U.S. to lift sanc­tions ‘soon’ in Myan­mar, Obama says

Baltimore Sun - - NATION & WORLD - By Matthew Pen­ning­ton

WASH­ING­TON — Pres­i­dent Barack Obama said Wed­nes­day that the U.S. is lift­ing eco­nomic sanc­tions and restor­ing trade ben­e­fits to for­mer pariah state Myan­mar as he met with Aung San Suu Kyi, a one-time po­lit­i­cal pris­oner who is now the na­tion’s de facto leader.

Obama hailed a “re­mark­able” trans­for­ma­tion in the coun­try, also known as Burma, which spent five decades un­der op­pres­sive mil­i­tary rule.

Suu Kyi’s party swept his­toric elec­tions last Novem­ber, and the visit by the 71-year-old No­bel Peace Prize lau­re­ate, deeply re­spected in Wash­ing­ton, is a crown­ing oc­ca­sion in the Obama ad­min­is­tra­tion’s sup­port for Myan­mar’s shift to democ­racy, which the ad­min­is­tra­tion views as a ma­jor for­eign pol­icy achieve­ment.

The U.S. has eased broad eco­nomic sanc­tions since po­lit­i­cal re­forms be­gan five years ago and Obama has vis­ited the coun­try twice. But the U.S. has re­tained more tar­geted re­stric­tions on mil­i­tary-owned com­pa­nies and of­fi­cials and as­so­ciates of the for­mer rul­ing junta.

U.S. firms and banks have re­mained leery of in­volve­ment in one of Asia’s last un­tapped mar­kets.

“The United States is now pre­pared to lift sanc­tions that we have im­posed on Burma for quite some time,” Obama said as he sat along­side Suu Kyi in the Oval Of­fice. He said it was “the right thing to do” to en­sure Myan­mar ben­e­fits from its tran­si­tion.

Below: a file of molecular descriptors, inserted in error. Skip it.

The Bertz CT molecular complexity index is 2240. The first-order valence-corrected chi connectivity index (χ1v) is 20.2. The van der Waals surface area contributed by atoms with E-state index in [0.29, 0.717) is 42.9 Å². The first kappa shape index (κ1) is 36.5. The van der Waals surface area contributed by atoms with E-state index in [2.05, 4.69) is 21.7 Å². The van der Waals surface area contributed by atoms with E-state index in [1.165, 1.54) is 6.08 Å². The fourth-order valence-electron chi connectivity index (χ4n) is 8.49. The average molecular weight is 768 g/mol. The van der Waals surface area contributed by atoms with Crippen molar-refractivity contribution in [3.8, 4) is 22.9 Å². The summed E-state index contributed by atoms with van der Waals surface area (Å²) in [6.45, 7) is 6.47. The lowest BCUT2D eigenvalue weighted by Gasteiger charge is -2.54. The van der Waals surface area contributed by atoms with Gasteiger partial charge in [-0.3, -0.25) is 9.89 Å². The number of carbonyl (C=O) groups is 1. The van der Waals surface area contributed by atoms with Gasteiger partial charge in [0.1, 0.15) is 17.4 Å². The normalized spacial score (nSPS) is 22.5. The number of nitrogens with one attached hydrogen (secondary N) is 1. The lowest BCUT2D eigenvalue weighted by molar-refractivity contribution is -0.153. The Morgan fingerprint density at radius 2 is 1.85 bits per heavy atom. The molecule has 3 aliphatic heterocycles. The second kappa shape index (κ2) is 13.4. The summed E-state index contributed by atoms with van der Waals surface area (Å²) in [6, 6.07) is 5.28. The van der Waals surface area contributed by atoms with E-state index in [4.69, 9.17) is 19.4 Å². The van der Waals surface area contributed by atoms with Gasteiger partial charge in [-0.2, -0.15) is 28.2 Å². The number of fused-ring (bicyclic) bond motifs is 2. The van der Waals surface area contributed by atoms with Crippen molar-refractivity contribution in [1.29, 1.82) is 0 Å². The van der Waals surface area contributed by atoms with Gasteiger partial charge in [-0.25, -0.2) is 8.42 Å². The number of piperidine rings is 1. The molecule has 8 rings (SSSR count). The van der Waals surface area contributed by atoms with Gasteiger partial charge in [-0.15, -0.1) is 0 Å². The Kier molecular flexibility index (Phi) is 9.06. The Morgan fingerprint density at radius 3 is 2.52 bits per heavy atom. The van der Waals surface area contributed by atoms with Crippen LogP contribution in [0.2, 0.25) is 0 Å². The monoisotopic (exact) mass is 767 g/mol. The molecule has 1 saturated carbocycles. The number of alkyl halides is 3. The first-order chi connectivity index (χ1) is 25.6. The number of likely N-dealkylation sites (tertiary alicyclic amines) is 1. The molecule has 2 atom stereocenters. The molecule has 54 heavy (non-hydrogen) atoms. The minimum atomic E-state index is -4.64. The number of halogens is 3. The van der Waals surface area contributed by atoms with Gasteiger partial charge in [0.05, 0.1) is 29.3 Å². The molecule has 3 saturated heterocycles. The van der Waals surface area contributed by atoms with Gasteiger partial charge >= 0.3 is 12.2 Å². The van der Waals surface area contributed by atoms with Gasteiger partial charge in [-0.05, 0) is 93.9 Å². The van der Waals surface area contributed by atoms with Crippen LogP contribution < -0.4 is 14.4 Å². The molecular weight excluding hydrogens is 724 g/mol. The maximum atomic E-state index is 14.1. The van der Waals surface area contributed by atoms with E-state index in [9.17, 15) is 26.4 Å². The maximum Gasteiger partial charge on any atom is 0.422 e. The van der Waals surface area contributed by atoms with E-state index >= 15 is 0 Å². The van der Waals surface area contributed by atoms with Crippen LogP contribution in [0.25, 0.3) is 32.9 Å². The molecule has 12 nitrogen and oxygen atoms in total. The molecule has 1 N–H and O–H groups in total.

Asked by a reporter when sanc­tions would be lifted, Obama said “soon.”

Suu Kyi con­curred it was time to re­move all the sanc­tions that had hurt the econ­omy. She urged Amer­i­cans to come to the coun­try and “to make prof­its.”

Con­gres­sional aides said that Suu Kyi re­quested the re­moval of the na­tional emer­gency with re­spect to Myan­mar — the ex­ec­u­tive or­der au­tho­riz­ing sanc­tions that has been re­newed an­nu­ally by U.S. pres­i­dents for two decades.

The Trea­sury Depart­ment said that Obama’s de­ci­sion will be legally ef­fec­tive when he is­sues a new ex­ec­u­tive or­der to ter­mi­nate the emer­gency.

A U.S. of­fi­cial said that 111 Myan­mar in­di­vid­u­als and com­pa­nies will be dropped from a Trea­sury black­list and re­stric­tions will be lifted on new in­vest­ment with mil­i­tary and on the im­ports of ru­bies and jade.

But penal­ties in­tended to block the drug trade and to bar mil­i­tary trade with North Korea would still ap­ply, as would a visa ban bar­ring some for­mer and cur­rent mem­bers of the mil­i­tary from trav­el­ing to the United States.

The of­fi­cial and aides spoke on con­di­tion of anonymity.

The U.S. Cham­ber of Com­merce hailed the an­nounce­ment as “his­toric.” But hu­man rights groups say there are rea­sons for re­tain­ing sanc­tions. Mil­i­tary abuses con­tinue in eth­nic mi­nor­ity re­gions and Ro­hingya Mus­lims re­main dis­placed by sec­tar­ian vi­o­lence and de­nied cit­i­zen­ship.

MICHAEL REYNOLDS/EPA

Aung San Suu Kyi and Pres­i­dent Barack Obama chat Wed­nes­day in the Oval Of­fice.

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